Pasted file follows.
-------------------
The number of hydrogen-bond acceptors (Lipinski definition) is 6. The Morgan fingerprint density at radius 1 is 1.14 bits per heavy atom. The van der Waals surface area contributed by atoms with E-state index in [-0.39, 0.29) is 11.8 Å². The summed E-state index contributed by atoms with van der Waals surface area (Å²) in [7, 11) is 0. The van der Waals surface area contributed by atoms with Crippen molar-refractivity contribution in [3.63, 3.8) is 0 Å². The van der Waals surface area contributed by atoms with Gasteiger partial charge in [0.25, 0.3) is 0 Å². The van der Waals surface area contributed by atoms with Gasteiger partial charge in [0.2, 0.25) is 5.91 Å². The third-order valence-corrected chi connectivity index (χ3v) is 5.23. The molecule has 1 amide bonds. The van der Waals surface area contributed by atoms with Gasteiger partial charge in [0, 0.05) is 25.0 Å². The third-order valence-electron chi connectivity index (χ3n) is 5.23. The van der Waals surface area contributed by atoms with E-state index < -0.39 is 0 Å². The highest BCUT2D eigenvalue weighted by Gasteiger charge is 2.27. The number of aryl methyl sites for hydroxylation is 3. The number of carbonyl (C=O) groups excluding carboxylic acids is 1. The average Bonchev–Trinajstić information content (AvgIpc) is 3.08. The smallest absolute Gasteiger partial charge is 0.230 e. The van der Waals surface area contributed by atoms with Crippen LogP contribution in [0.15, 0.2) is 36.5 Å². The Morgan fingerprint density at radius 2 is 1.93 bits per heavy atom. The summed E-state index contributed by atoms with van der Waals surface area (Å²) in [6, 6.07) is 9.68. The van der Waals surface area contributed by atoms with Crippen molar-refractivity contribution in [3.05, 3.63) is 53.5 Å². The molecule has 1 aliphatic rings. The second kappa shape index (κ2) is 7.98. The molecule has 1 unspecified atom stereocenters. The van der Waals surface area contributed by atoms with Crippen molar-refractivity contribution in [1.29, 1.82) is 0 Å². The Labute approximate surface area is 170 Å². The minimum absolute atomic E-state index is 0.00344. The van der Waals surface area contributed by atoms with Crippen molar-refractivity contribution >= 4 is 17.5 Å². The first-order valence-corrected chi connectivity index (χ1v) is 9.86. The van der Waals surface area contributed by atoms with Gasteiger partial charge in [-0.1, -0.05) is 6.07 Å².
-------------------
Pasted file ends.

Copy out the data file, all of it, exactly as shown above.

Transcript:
The number of hydrogen-bond acceptors (Lipinski definition) is 6. The Morgan fingerprint density at radius 1 is 1.14 bits per heavy atom. The van der Waals surface area contributed by atoms with E-state index in [-0.39, 0.29) is 11.8 Å². The summed E-state index contributed by atoms with van der Waals surface area (Å²) in [7, 11) is 0. The van der Waals surface area contributed by atoms with Crippen molar-refractivity contribution in [3.63, 3.8) is 0 Å². The van der Waals surface area contributed by atoms with Gasteiger partial charge in [0.25, 0.3) is 0 Å². The van der Waals surface area contributed by atoms with Gasteiger partial charge in [0.2, 0.25) is 5.91 Å². The third-order valence-corrected chi connectivity index (χ3v) is 5.23. The molecule has 1 amide bonds. The van der Waals surface area contributed by atoms with Gasteiger partial charge in [0, 0.05) is 25.0 Å². The third-order valence-electron chi connectivity index (χ3n) is 5.23. The van der Waals surface area contributed by atoms with E-state index < -0.39 is 0 Å². The highest BCUT2D eigenvalue weighted by Gasteiger charge is 2.27. The number of aryl methyl sites for hydroxylation is 3. The number of carbonyl (C=O) groups excluding carboxylic acids is 1. The average Bonchev–Trinajstić information content (AvgIpc) is 3.08. The smallest absolute Gasteiger partial charge is 0.230 e. The van der Waals surface area contributed by atoms with Crippen LogP contribution in [0.15, 0.2) is 36.5 Å². The Morgan fingerprint density at radius 2 is 1.93 bits per heavy atom. The summed E-state index contributed by atoms with van der Waals surface area (Å²) in [6, 6.07) is 9.68. The van der Waals surface area contributed by atoms with Crippen molar-refractivity contribution in [3.05, 3.63) is 53.5 Å². The molecule has 1 aliphatic rings. The second kappa shape index (κ2) is 7.98. The molecule has 1 unspecified atom stereocenters. The van der Waals surface area contributed by atoms with Crippen molar-refractivity contribution in [1.29, 1.82) is 0 Å². The Labute approximate surface area is 170 Å². The minimum absolute atomic E-state index is 0.00344. The van der Waals surface area contributed by atoms with Crippen molar-refractivity contribution >= 4 is 17.5 Å². The first-order valence-corrected chi connectivity index (χ1v) is 9.86. The van der Waals surface area contributed by atoms with Gasteiger partial charge in [-0.1, -0.05) is 6.07 Å².